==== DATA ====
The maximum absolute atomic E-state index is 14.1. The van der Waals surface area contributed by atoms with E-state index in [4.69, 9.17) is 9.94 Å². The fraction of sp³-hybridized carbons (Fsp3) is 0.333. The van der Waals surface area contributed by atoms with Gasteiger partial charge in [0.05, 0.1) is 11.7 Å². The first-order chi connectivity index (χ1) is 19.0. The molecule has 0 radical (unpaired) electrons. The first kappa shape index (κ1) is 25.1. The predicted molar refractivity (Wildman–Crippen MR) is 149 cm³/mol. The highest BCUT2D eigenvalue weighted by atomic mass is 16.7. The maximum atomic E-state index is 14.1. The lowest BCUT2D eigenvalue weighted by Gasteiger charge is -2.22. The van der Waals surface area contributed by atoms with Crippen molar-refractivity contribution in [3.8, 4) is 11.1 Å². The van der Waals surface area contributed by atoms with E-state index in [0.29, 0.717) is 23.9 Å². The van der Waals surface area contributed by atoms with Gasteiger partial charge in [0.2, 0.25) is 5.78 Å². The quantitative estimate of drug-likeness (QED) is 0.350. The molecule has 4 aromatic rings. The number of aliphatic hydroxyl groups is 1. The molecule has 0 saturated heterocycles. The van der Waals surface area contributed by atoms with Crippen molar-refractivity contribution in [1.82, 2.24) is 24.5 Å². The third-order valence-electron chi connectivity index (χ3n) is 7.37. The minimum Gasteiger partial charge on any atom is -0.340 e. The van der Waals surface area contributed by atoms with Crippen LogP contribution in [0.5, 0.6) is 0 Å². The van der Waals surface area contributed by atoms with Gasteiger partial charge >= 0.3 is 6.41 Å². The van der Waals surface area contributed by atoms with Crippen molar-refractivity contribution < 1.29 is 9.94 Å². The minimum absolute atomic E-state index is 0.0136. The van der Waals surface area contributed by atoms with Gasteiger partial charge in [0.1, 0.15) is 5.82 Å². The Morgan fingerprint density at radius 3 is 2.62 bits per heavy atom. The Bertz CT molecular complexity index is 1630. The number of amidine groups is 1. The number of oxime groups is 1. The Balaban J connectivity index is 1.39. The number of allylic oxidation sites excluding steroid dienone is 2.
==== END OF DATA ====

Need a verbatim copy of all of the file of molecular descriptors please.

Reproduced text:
The maximum absolute atomic E-state index is 14.1. The van der Waals surface area contributed by atoms with E-state index in [4.69, 9.17) is 9.94 Å². The fraction of sp³-hybridized carbons (Fsp3) is 0.333. The van der Waals surface area contributed by atoms with Gasteiger partial charge in [0.05, 0.1) is 11.7 Å². The first-order chi connectivity index (χ1) is 19.0. The molecule has 0 radical (unpaired) electrons. The first kappa shape index (κ1) is 25.1. The predicted molar refractivity (Wildman–Crippen MR) is 149 cm³/mol. The highest BCUT2D eigenvalue weighted by atomic mass is 16.7. The maximum atomic E-state index is 14.1. The lowest BCUT2D eigenvalue weighted by Gasteiger charge is -2.22. The van der Waals surface area contributed by atoms with Crippen molar-refractivity contribution in [3.8, 4) is 11.1 Å². The van der Waals surface area contributed by atoms with E-state index in [0.29, 0.717) is 23.9 Å². The van der Waals surface area contributed by atoms with Gasteiger partial charge in [0.2, 0.25) is 5.78 Å². The quantitative estimate of drug-likeness (QED) is 0.350. The molecule has 4 aromatic rings. The number of aliphatic hydroxyl groups is 1. The molecule has 0 saturated heterocycles. The van der Waals surface area contributed by atoms with Crippen molar-refractivity contribution in [1.82, 2.24) is 24.5 Å². The third-order valence-electron chi connectivity index (χ3n) is 7.37. The minimum Gasteiger partial charge on any atom is -0.340 e. The van der Waals surface area contributed by atoms with Crippen LogP contribution in [0.5, 0.6) is 0 Å². The van der Waals surface area contributed by atoms with Gasteiger partial charge >= 0.3 is 6.41 Å². The van der Waals surface area contributed by atoms with Crippen molar-refractivity contribution < 1.29 is 9.94 Å². The minimum absolute atomic E-state index is 0.0136. The van der Waals surface area contributed by atoms with Gasteiger partial charge in [0.1, 0.15) is 5.82 Å². The Morgan fingerprint density at radius 3 is 2.62 bits per heavy atom. The Bertz CT molecular complexity index is 1630. The number of amidine groups is 1. The number of oxime groups is 1. The Balaban J connectivity index is 1.39. The number of allylic oxidation sites excluding steroid dienone is 2.